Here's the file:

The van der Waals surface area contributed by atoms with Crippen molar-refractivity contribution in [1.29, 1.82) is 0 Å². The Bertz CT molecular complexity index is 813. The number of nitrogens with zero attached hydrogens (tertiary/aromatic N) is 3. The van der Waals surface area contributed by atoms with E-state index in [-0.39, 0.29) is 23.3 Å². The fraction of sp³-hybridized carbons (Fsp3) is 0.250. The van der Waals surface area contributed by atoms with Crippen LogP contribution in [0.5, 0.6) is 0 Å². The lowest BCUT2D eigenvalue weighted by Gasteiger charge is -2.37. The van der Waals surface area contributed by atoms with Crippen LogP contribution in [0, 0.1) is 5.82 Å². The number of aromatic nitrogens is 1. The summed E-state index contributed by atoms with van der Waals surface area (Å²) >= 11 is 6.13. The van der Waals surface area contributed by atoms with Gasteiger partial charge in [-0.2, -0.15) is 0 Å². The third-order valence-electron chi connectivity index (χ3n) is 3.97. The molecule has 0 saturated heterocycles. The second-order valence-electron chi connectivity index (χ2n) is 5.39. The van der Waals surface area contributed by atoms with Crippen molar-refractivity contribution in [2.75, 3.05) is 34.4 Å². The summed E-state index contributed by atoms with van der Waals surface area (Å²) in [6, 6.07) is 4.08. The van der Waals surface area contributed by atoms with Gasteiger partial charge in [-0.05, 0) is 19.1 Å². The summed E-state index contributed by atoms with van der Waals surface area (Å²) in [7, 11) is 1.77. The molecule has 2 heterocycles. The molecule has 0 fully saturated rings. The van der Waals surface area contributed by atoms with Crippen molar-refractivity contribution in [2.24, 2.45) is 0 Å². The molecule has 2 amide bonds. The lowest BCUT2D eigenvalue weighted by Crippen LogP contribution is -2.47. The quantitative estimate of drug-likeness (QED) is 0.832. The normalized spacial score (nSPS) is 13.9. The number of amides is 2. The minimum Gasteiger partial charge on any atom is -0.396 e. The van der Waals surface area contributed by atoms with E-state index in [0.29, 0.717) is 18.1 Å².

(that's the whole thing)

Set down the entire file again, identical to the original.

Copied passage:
The van der Waals surface area contributed by atoms with Crippen molar-refractivity contribution in [1.29, 1.82) is 0 Å². The Bertz CT molecular complexity index is 813. The number of nitrogens with zero attached hydrogens (tertiary/aromatic N) is 3. The van der Waals surface area contributed by atoms with E-state index in [-0.39, 0.29) is 23.3 Å². The fraction of sp³-hybridized carbons (Fsp3) is 0.250. The van der Waals surface area contributed by atoms with Crippen LogP contribution in [0.5, 0.6) is 0 Å². The lowest BCUT2D eigenvalue weighted by Gasteiger charge is -2.37. The van der Waals surface area contributed by atoms with Crippen LogP contribution in [0, 0.1) is 5.82 Å². The number of aromatic nitrogens is 1. The summed E-state index contributed by atoms with van der Waals surface area (Å²) >= 11 is 6.13. The van der Waals surface area contributed by atoms with Gasteiger partial charge in [-0.2, -0.15) is 0 Å². The third-order valence-electron chi connectivity index (χ3n) is 3.97. The molecule has 0 saturated heterocycles. The second-order valence-electron chi connectivity index (χ2n) is 5.39. The van der Waals surface area contributed by atoms with Crippen molar-refractivity contribution in [2.75, 3.05) is 34.4 Å². The summed E-state index contributed by atoms with van der Waals surface area (Å²) in [6, 6.07) is 4.08. The van der Waals surface area contributed by atoms with Gasteiger partial charge in [-0.05, 0) is 19.1 Å². The summed E-state index contributed by atoms with van der Waals surface area (Å²) in [7, 11) is 1.77. The molecule has 2 heterocycles. The molecule has 0 fully saturated rings. The van der Waals surface area contributed by atoms with Crippen molar-refractivity contribution in [2.24, 2.45) is 0 Å². The molecule has 2 amide bonds. The lowest BCUT2D eigenvalue weighted by Crippen LogP contribution is -2.47. The quantitative estimate of drug-likeness (QED) is 0.832. The normalized spacial score (nSPS) is 13.9. The number of amides is 2. The minimum Gasteiger partial charge on any atom is -0.396 e. The van der Waals surface area contributed by atoms with E-state index in [0.29, 0.717) is 18.1 Å².